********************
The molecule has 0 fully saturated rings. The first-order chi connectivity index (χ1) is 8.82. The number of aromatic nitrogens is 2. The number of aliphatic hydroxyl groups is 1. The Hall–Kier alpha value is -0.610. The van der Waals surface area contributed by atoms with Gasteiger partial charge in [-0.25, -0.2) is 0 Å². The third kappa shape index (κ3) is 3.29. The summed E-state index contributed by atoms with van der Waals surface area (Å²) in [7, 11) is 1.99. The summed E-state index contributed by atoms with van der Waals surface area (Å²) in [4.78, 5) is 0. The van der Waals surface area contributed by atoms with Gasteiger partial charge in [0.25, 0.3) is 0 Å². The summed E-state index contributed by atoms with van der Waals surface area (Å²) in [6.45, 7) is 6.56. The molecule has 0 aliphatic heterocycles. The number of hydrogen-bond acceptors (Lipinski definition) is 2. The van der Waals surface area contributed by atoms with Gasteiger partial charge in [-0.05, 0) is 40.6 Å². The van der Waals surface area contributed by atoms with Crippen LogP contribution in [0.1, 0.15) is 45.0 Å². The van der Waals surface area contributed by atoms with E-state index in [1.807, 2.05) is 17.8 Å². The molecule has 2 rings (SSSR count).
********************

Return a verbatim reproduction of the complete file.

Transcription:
The molecule has 0 fully saturated rings. The first-order chi connectivity index (χ1) is 8.82. The number of aromatic nitrogens is 2. The number of aliphatic hydroxyl groups is 1. The Hall–Kier alpha value is -0.610. The van der Waals surface area contributed by atoms with Gasteiger partial charge in [-0.25, -0.2) is 0 Å². The third kappa shape index (κ3) is 3.29. The summed E-state index contributed by atoms with van der Waals surface area (Å²) in [7, 11) is 1.99. The summed E-state index contributed by atoms with van der Waals surface area (Å²) in [4.78, 5) is 0. The van der Waals surface area contributed by atoms with Gasteiger partial charge in [0.25, 0.3) is 0 Å². The summed E-state index contributed by atoms with van der Waals surface area (Å²) in [6.45, 7) is 6.56. The molecule has 0 aliphatic heterocycles. The number of hydrogen-bond acceptors (Lipinski definition) is 2. The van der Waals surface area contributed by atoms with Gasteiger partial charge in [-0.05, 0) is 40.6 Å². The van der Waals surface area contributed by atoms with Crippen LogP contribution in [0.1, 0.15) is 45.0 Å². The van der Waals surface area contributed by atoms with E-state index in [1.807, 2.05) is 17.8 Å². The molecule has 2 rings (SSSR count).